the circuits that matter most. "So when they are challenged by
    disease, those networks continue to operate longer."

    But it is also possible that such people are born with brains that
    lead them to pursue intellectually stimulating lives, and are
    inherently less prone to dementia. Educated, successful people also
    tend to have more money and get better medical care.

    "There's a lot of things that highly educated people do to take care
    of themselves," said Jerome Yesavage of Stanford University, who is
    evaluating the benefits of combining cognitive training exercises with
    a drug already used to slow the progression of Alzheimer's. "You have
    to be cautious. We don't want to create false hopes that you can
    prevent Alzheimer's."

    In one of the first major attempts to test whether mental training
    works, a federally funded study involving more than 2,800 elderly
    people found that those who received 10 brain-training lessons scored
    much better on thinking tests, and the effect lasted for at least
    three years. The training taught strategies aimed at improving
    reasoning skills, the processing of new information, and memory, such
    as mnemonic devices for remembering names.

    Many researchers suspect, however, that people may benefit most from
    engaging in a rich diversity of stimulating activities. New
    experiences may be far more important than repeating the same task
    over and over. Moreover, it may be key to combine mental stimulation
    with social interaction, which studies have found also appears highly
    beneficial. Experts say the task should be enjoyable, because stress
    and other negative emotions appear harmful.

    So scientists have launched a series of pilot studies examining more
    real-life approaches. In Indiana, one team of researchers is testing
    whether elderly people who take quilting classes fare better, while
    another is following groups of elderly people as they participate in
    an adult version of the Odyssey of the Mind competition originally
    developed for schoolchildren. Outside Chicago, a husband-and-wife team
    of researchers is experimenting with acting classes. In Baltimore,
    Johns Hopkins aging experts are studying whether volunteering as
    tutors and librarians helps. All report promising, though preliminary,

    "It was pretty amazing," said Michelle Carlson of Hopkins, whose team
    found that elderly volunteers scored much better on problem-solving
    tests and that their frontal lobes seem to have been reinvigorated.
    "We observed changes that appeared to show that their brains were
    functioning more like younger adults'."

    But none of the researchers said the findings are strong enough to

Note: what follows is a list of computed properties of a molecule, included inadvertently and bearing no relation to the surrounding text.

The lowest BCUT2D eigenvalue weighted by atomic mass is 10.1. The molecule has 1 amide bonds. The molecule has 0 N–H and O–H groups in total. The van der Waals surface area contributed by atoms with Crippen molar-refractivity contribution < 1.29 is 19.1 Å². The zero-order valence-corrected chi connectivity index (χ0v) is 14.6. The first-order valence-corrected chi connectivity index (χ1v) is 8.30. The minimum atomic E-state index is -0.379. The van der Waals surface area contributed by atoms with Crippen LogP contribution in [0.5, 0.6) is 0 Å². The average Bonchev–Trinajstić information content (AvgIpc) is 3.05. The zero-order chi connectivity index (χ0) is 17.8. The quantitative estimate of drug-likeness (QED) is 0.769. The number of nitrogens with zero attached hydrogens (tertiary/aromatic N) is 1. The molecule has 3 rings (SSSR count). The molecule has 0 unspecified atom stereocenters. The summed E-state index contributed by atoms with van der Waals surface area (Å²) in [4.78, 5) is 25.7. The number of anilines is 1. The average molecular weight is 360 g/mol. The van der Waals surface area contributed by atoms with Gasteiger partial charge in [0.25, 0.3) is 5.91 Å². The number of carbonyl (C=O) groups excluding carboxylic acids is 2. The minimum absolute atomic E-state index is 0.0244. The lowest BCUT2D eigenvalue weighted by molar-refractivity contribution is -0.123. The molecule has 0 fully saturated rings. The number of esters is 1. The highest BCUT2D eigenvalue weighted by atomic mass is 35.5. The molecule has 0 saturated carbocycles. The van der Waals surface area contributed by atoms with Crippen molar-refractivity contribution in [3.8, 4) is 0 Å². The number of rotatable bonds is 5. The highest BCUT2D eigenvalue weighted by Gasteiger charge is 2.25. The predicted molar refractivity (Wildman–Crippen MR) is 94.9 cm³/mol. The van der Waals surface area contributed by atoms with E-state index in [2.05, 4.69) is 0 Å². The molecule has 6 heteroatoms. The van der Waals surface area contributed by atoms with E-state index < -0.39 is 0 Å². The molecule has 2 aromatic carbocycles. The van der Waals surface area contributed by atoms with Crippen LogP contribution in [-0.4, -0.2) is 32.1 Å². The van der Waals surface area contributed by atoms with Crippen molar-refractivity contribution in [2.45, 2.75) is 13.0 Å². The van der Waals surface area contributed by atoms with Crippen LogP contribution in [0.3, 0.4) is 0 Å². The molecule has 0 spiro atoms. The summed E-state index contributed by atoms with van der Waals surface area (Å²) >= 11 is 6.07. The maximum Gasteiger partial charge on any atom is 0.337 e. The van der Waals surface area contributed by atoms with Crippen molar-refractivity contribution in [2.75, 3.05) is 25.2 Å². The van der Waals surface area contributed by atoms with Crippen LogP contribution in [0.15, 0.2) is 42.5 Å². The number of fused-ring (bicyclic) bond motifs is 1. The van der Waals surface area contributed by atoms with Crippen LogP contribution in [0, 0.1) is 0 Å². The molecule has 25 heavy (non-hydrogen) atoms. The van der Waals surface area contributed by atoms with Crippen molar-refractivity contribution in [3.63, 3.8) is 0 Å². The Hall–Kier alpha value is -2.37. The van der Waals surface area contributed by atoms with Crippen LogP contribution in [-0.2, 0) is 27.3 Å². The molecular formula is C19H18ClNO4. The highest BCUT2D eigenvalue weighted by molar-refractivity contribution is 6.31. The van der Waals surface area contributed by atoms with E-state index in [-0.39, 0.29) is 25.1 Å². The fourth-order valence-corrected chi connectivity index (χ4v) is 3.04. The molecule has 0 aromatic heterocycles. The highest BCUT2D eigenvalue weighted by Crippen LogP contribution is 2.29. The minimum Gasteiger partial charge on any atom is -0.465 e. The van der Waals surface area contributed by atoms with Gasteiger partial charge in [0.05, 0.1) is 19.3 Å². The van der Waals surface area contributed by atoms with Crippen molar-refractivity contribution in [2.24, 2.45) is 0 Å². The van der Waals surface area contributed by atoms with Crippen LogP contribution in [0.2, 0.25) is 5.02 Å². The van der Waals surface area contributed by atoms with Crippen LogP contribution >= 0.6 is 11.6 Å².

merit specific recommendations.

    "I think we'll get there, but we're not there yet," Carlson said.

    Other researchers say that although the evidence may remain
    inconclusive, it is promising enough for people to start doing the
    things that look as though they may help.

    "It's hard to prove a lot of these things, but I'm convinced there's
    enough evidence that there is a cause-and-effect relationship," said
    Gary Small of the University of California at Los Angeles, who
    developed the "memory prescription" that McClain uses.

    The prescription combines a healthful diet with daily exercise,
    relaxation techniques and memory exercises, such as making a mental
    note of one piece of a family member's wardrobe each morning. Small
    tested the approach in a pilot study that included McClain. Not only
    did those on the prescription score better on memory tests, but brain
    scans lit up in ways that indicated key areas of their gray matter
    appeared to be working more efficiently, he said.

    "One of the most striking findings was how it affected function in the
    area of the brain that creates everyday working memory," Small said.
    "We may not have conclusive proof. But the evidence is strong. And
    these are all healthy choices for other reasons."

    Even if such strategies work, getting large numbers of people to
    fundamentally alter their daily lives remains daunting, many experts

    "We all know how difficult it is for all of us to exercise regularly
    even though we know we should. Now we're telling people they need to
    be more mentally active, too: 'Turn off "Wheel of Fortune" ' or 'Do
    your own taxes.' That's going to be a difficult public health
    message," said Michael Marsiske of the University of Florida.

    Marsiske and other experts note, however, that it has been done

    "The major way we've reduced the death rate from heart disease is
    through lifestyle changes: eating better, exercising more, smoking
    less," said David A. Bennett of Rush University in Chicago. "It would
    require a lot of people to change the way they live, but there's no
    reason to think we can't have the same impact on Alzheimer's and other
    forms of dementia."